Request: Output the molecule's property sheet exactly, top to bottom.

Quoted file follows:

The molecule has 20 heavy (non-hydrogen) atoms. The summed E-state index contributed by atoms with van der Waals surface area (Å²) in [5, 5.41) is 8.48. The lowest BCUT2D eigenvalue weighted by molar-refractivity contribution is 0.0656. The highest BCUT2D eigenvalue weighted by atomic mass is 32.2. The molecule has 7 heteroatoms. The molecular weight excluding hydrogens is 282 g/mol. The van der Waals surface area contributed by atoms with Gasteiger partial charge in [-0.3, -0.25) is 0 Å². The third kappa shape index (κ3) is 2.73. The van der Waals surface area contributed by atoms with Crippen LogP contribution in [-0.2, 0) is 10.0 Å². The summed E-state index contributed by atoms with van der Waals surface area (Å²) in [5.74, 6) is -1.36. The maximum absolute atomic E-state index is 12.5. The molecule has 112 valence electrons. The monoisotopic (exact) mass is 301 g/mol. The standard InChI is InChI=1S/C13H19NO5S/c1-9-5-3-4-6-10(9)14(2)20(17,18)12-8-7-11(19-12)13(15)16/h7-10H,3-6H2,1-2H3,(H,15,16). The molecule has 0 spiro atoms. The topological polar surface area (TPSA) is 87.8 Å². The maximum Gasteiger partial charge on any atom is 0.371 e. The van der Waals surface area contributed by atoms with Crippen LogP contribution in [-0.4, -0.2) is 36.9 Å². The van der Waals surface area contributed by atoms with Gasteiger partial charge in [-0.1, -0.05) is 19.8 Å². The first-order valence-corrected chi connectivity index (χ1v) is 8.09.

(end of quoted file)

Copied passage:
The molecule has 20 heavy (non-hydrogen) atoms. The summed E-state index contributed by atoms with van der Waals surface area (Å²) in [5, 5.41) is 8.48. The lowest BCUT2D eigenvalue weighted by molar-refractivity contribution is 0.0656. The highest BCUT2D eigenvalue weighted by atomic mass is 32.2. The molecule has 7 heteroatoms. The molecular weight excluding hydrogens is 282 g/mol. The van der Waals surface area contributed by atoms with Gasteiger partial charge in [-0.3, -0.25) is 0 Å². The third kappa shape index (κ3) is 2.73. The van der Waals surface area contributed by atoms with Crippen LogP contribution in [-0.2, 0) is 10.0 Å². The summed E-state index contributed by atoms with van der Waals surface area (Å²) in [5.74, 6) is -1.36. The maximum absolute atomic E-state index is 12.5. The molecule has 112 valence electrons. The monoisotopic (exact) mass is 301 g/mol. The standard InChI is InChI=1S/C13H19NO5S/c1-9-5-3-4-6-10(9)14(2)20(17,18)12-8-7-11(19-12)13(15)16/h7-10H,3-6H2,1-2H3,(H,15,16). The molecule has 0 spiro atoms. The topological polar surface area (TPSA) is 87.8 Å². The maximum Gasteiger partial charge on any atom is 0.371 e. The van der Waals surface area contributed by atoms with Crippen LogP contribution in [-0.4, -0.2) is 36.9 Å². The van der Waals surface area contributed by atoms with Gasteiger partial charge in [-0.1, -0.05) is 19.8 Å². The first-order valence-corrected chi connectivity index (χ1v) is 8.09.